Enterprise AI: Learning from the evolution of Robotic Process Automaton
In 2017, the Robotic Process Automation / RPA market has matured.
Learning from the evolution of RPA, in this post, we explore the wider implications for Enterprise AI i.e. the deployment of Artificial Intelligence to the Enterprise
The post is based on my course on Implementing Enterprise Artificial Intelligence (AI) course where we explore these ideas in detail.
For this article, we consider AI to be based on Deep Learning technologies. In contrast to Machine Learning, Deep Learning implies the automatic detection of features. Features could be either a large number of possible impacting characteristics or a hierarchical set of features. As an application, RPA uses various Deep Learning technologies (such as Natural Language Processing).
For many of us, AI implies machines taking over jobs.
Dilbert explains this best!
In the case of RPA, the current technology is designed to take over specific tasks (as opposed to jobs). Initially, these are mundane tasks. But increasingly, with the deployment of AI – we can also automate complex tasks – potentially full job functions.
Thus, leaving aside the moral arguments, we can consider RPA as a foundation set of technologies to understand the wider deployment of AI to the Enterprise.
The current definition of ‘RPA’ as per the Institute of Robotics Processing Automation emphasizes the status quo: “the application of technology that allows employees in a company to configure computer software or a ‘robot’ to capture and interpret existing applications for processing a transaction, manipulating data, triggering responses and communicating with other digital systems.”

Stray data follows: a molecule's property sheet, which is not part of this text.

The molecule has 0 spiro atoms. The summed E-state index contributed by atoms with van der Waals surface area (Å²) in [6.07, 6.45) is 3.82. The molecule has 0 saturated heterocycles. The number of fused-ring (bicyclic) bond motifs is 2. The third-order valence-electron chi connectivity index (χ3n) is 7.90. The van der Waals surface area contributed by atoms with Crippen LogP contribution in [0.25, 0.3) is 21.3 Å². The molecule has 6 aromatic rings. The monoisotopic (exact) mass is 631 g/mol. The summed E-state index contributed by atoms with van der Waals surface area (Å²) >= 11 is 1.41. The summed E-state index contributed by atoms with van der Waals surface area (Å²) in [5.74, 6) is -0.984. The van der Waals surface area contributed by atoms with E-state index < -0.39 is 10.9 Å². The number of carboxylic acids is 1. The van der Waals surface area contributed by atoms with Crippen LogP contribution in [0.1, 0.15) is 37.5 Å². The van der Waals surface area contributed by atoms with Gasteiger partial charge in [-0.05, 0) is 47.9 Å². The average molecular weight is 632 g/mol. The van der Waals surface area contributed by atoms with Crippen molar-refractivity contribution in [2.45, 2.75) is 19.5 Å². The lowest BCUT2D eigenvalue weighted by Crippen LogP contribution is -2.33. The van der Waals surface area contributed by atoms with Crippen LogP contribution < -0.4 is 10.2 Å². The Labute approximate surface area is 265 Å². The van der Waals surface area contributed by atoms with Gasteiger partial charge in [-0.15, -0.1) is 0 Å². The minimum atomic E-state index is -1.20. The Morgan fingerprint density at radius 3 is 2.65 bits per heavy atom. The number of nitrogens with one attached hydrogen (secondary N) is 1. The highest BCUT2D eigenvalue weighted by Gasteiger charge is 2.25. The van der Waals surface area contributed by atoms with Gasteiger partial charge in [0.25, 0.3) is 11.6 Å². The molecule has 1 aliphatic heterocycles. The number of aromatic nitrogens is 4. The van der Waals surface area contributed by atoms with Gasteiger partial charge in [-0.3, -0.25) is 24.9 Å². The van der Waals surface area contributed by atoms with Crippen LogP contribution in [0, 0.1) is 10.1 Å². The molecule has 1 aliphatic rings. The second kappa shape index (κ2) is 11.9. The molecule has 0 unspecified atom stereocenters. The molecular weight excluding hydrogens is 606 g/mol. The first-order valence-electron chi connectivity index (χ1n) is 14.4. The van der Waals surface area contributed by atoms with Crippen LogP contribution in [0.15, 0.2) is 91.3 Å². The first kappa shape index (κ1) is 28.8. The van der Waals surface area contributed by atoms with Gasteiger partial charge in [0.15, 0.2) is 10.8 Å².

However, if we consider AI with RPA we get a more complex picture because we can interject decision making into existing processes. This allows us to automate higher order tasks which previously needed perception and judgement from humans.
WHAT CAN ENTERPRISE AI LEARN FROM THE EVOLUTION OF ROBOTIC PROCESS AUTOMATON?
Here are three things which can infer from the evolution of RPA to the wider deployment of AI in the Enterprise
1) What can AI emulate by observation?
If a process can be observed or simulated, it can be duplicated.
So, the logical question follows: how can processes in an Enterprise be observed?
Here are some of the ways:
- Natural Language processing and automation of forms – NLP can automate many forms in an Enterprise. This allows us to learn a process based on automation of forms
- Identity: KYC++ and Blockchain to understand workflow – Both KYC and Blockchain allow for better Identity – hence richer data and a greater understanding of the process flow interlinking multiple Identities
- Testing as learning: automated software testing products like selenium can help to identify process flow
- Observing processes and workflows through APIs: APIs and Integration software like mulesoft could provide us a greater understanding of workflows